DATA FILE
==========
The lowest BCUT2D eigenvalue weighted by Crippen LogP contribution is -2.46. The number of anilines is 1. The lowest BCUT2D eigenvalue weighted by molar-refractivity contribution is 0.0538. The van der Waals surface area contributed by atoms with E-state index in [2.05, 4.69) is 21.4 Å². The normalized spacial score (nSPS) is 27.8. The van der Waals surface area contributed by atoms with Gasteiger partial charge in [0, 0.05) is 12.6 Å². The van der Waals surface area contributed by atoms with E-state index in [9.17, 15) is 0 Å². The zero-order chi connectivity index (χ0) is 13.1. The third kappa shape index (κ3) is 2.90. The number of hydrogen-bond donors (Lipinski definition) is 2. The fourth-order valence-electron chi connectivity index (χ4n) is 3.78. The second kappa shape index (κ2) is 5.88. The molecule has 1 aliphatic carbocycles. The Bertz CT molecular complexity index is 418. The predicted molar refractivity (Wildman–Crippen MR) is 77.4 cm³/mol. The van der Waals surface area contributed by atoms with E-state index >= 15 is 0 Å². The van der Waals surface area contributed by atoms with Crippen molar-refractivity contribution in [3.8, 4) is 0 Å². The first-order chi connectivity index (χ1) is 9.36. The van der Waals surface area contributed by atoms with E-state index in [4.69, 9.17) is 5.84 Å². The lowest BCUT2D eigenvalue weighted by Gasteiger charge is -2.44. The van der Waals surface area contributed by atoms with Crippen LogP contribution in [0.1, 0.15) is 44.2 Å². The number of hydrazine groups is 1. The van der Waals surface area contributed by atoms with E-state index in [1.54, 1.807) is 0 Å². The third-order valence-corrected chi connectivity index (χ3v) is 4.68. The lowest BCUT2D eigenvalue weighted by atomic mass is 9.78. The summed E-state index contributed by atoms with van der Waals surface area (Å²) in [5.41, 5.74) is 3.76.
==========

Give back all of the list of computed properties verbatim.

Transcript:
The lowest BCUT2D eigenvalue weighted by Crippen LogP contribution is -2.46. The number of anilines is 1. The lowest BCUT2D eigenvalue weighted by molar-refractivity contribution is 0.0538. The van der Waals surface area contributed by atoms with E-state index in [2.05, 4.69) is 21.4 Å². The normalized spacial score (nSPS) is 27.8. The van der Waals surface area contributed by atoms with Gasteiger partial charge in [0, 0.05) is 12.6 Å². The van der Waals surface area contributed by atoms with E-state index in [9.17, 15) is 0 Å². The zero-order chi connectivity index (χ0) is 13.1. The third kappa shape index (κ3) is 2.90. The number of hydrogen-bond donors (Lipinski definition) is 2. The fourth-order valence-electron chi connectivity index (χ4n) is 3.78. The second kappa shape index (κ2) is 5.88. The molecule has 1 aliphatic carbocycles. The Bertz CT molecular complexity index is 418. The predicted molar refractivity (Wildman–Crippen MR) is 77.4 cm³/mol. The van der Waals surface area contributed by atoms with E-state index >= 15 is 0 Å². The van der Waals surface area contributed by atoms with Crippen molar-refractivity contribution in [3.8, 4) is 0 Å². The first-order chi connectivity index (χ1) is 9.36. The van der Waals surface area contributed by atoms with E-state index in [4.69, 9.17) is 5.84 Å². The lowest BCUT2D eigenvalue weighted by Gasteiger charge is -2.44. The van der Waals surface area contributed by atoms with Crippen LogP contribution in [0.1, 0.15) is 44.2 Å². The number of hydrazine groups is 1. The van der Waals surface area contributed by atoms with E-state index in [1.54, 1.807) is 0 Å². The third-order valence-corrected chi connectivity index (χ3v) is 4.68. The lowest BCUT2D eigenvalue weighted by atomic mass is 9.78. The summed E-state index contributed by atoms with van der Waals surface area (Å²) in [5.41, 5.74) is 3.76.